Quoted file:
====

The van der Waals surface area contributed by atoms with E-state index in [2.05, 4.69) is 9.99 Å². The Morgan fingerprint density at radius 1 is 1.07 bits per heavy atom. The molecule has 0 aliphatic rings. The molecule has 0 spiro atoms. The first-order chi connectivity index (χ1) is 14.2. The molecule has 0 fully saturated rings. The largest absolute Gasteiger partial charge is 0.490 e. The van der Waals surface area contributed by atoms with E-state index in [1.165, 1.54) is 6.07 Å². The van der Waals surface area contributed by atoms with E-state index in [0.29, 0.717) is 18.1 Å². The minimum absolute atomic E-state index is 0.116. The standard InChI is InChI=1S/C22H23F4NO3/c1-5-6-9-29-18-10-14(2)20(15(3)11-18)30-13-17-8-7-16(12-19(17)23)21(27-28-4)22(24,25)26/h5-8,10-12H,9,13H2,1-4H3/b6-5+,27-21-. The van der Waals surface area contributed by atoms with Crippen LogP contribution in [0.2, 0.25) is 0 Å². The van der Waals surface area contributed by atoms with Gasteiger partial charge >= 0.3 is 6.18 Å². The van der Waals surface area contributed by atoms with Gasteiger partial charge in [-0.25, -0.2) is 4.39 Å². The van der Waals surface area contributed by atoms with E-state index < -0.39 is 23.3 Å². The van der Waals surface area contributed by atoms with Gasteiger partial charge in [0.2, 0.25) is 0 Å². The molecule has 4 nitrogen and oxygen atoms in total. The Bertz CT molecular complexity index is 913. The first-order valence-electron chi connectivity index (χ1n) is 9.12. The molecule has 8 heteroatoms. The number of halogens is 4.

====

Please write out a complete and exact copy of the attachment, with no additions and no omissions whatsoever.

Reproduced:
The van der Waals surface area contributed by atoms with E-state index in [2.05, 4.69) is 9.99 Å². The Morgan fingerprint density at radius 1 is 1.07 bits per heavy atom. The molecule has 0 aliphatic rings. The molecule has 0 spiro atoms. The first-order chi connectivity index (χ1) is 14.2. The molecule has 0 fully saturated rings. The largest absolute Gasteiger partial charge is 0.490 e. The van der Waals surface area contributed by atoms with E-state index in [1.165, 1.54) is 6.07 Å². The van der Waals surface area contributed by atoms with E-state index in [0.29, 0.717) is 18.1 Å². The minimum absolute atomic E-state index is 0.116. The standard InChI is InChI=1S/C22H23F4NO3/c1-5-6-9-29-18-10-14(2)20(15(3)11-18)30-13-17-8-7-16(12-19(17)23)21(27-28-4)22(24,25)26/h5-8,10-12H,9,13H2,1-4H3/b6-5+,27-21-. The van der Waals surface area contributed by atoms with Crippen LogP contribution in [0.2, 0.25) is 0 Å². The van der Waals surface area contributed by atoms with Gasteiger partial charge >= 0.3 is 6.18 Å². The van der Waals surface area contributed by atoms with Gasteiger partial charge in [-0.25, -0.2) is 4.39 Å². The van der Waals surface area contributed by atoms with E-state index < -0.39 is 23.3 Å². The van der Waals surface area contributed by atoms with Gasteiger partial charge in [0.2, 0.25) is 0 Å². The molecule has 4 nitrogen and oxygen atoms in total. The Bertz CT molecular complexity index is 913. The first-order valence-electron chi connectivity index (χ1n) is 9.12. The molecule has 8 heteroatoms. The number of halogens is 4.